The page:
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A. One of the most difficult things to sort out on separation or divorce is the family finances and how both parties will be able to support themselves and their children in the future. As you are married, you and your wife have financial claims against each other. The starting point will be an equal division of everything you both have, including capital and income. Various factors will then be considered to decide if this is a fair division in your circumstances, such as the needs of any children, the needs of the parties, your ages and how long you have been married for.
A. You and your husband have a duty to give full and frank disclosure to each other about your financial position. We would always recommend that you and your husband go through ‘full financial disclosure’ by using a financial form called form E. You both complete and exchange a form E giving details of your assets, savings, investments, bank accounts, pensions, liabilities and income, along with supporting documentation. You will then have a clear picture of each other’s financial position and what is there to be divided between you.
If your husband refuses to complete a form E, you may need to issue financial proceedings at court. The court will then require your husband to do the form E as part of the court process. You will need to consider mediation and attend a mediation information and assessment meeting (MIAM) before issuing court proceedings.
A. You should try to agree an amount with your husband that he will pay to you each month to support yourself whilst the finances are agreed. This is called spousal maintenance and if it is to be paid in the interim whilst you agree a financial settlement it is known as ‘maintenance pending suit’. This is in addition to any child maintenance that he should be paying to you if you have children.
If your husband will not agree to pay you this maintenance, you may have to issue court proceedings to seek a maintenance pending suit order requiring him to pay. You will have to show that your reasonable outgoings are more than your income (including child maintenance) and that your husband’s income exceeds his reasonable outgoings. You are effectively asking for a share of his surplus income to support yourself.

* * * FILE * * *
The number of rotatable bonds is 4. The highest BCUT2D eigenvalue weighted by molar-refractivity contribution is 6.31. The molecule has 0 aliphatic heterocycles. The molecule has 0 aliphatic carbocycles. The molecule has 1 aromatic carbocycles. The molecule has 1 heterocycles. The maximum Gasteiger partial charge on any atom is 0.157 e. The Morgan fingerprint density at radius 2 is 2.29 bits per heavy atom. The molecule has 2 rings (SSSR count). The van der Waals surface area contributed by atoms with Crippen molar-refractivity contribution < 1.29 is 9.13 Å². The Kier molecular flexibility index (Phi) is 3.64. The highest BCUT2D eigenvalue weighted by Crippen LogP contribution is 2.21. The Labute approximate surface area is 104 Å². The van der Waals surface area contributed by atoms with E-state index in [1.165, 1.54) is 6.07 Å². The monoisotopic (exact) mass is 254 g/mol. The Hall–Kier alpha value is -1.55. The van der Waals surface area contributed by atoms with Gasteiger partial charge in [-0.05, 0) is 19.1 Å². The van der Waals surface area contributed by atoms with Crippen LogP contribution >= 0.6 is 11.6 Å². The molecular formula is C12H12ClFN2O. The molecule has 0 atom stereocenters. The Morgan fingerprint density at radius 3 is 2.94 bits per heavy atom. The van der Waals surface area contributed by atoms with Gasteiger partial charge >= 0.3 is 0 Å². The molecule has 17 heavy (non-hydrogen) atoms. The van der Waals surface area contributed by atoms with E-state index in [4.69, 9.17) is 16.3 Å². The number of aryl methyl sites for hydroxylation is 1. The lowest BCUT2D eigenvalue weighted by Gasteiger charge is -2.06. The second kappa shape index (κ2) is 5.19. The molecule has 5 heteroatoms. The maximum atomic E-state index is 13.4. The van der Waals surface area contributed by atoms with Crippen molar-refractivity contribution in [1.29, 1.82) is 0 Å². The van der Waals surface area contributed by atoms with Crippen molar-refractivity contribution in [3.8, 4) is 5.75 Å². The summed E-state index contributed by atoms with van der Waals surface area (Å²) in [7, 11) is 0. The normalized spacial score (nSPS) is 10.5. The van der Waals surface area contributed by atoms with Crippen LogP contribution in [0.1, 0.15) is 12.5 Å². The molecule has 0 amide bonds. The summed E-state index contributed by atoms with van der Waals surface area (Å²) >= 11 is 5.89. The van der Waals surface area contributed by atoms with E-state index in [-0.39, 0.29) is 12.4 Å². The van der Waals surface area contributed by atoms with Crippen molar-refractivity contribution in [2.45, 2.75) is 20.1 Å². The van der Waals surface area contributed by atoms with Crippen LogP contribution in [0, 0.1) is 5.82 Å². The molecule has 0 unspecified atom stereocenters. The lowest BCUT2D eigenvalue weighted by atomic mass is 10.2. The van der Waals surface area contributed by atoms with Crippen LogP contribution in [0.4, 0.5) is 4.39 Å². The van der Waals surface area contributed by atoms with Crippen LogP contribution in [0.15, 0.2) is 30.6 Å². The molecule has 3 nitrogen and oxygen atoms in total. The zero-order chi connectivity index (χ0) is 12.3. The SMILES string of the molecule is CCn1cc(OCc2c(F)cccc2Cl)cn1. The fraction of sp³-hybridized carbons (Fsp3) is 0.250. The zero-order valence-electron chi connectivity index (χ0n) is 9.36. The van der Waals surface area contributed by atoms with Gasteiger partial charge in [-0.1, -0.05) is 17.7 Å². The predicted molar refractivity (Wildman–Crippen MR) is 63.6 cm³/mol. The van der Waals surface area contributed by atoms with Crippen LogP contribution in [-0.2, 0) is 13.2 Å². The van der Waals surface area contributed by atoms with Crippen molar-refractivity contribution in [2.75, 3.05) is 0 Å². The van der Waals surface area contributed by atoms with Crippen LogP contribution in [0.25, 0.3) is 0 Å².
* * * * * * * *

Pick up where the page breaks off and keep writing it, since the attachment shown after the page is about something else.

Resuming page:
A. You should set out your agreement in a consent order for the court which you will both need to sign. You should both seek independent legal advice before you sign anything.
You can send the signed consent order in to the court once the decree nisi (interim decree) is pronounced in the divorce proceedings. You will both also need to complete a basic financial statement called a statement of information. A judge will then consider the consent order and will usually approve it by sealing the order. Sometimes the judge may ask questions about the order. Once it is sealed by the court, the order will be binding on both of you and is usually effective from when the decree absolute (final divorce decree) is granted.
If you do not put your agreement into a consent order and have it approved by the judge, your agreement will not be binding. Your financial claims against each other will continue into the future even after divorce. If you are the respondent to the divorce proceedings and you remarry in the future, you may lose these financial claims unless you take certain steps.
If you would like to discuss financial matters or any aspect of divorce, please contact our family law team on 01293 596900 to arrange a fixed fee appointment for £100 plus vat (£120).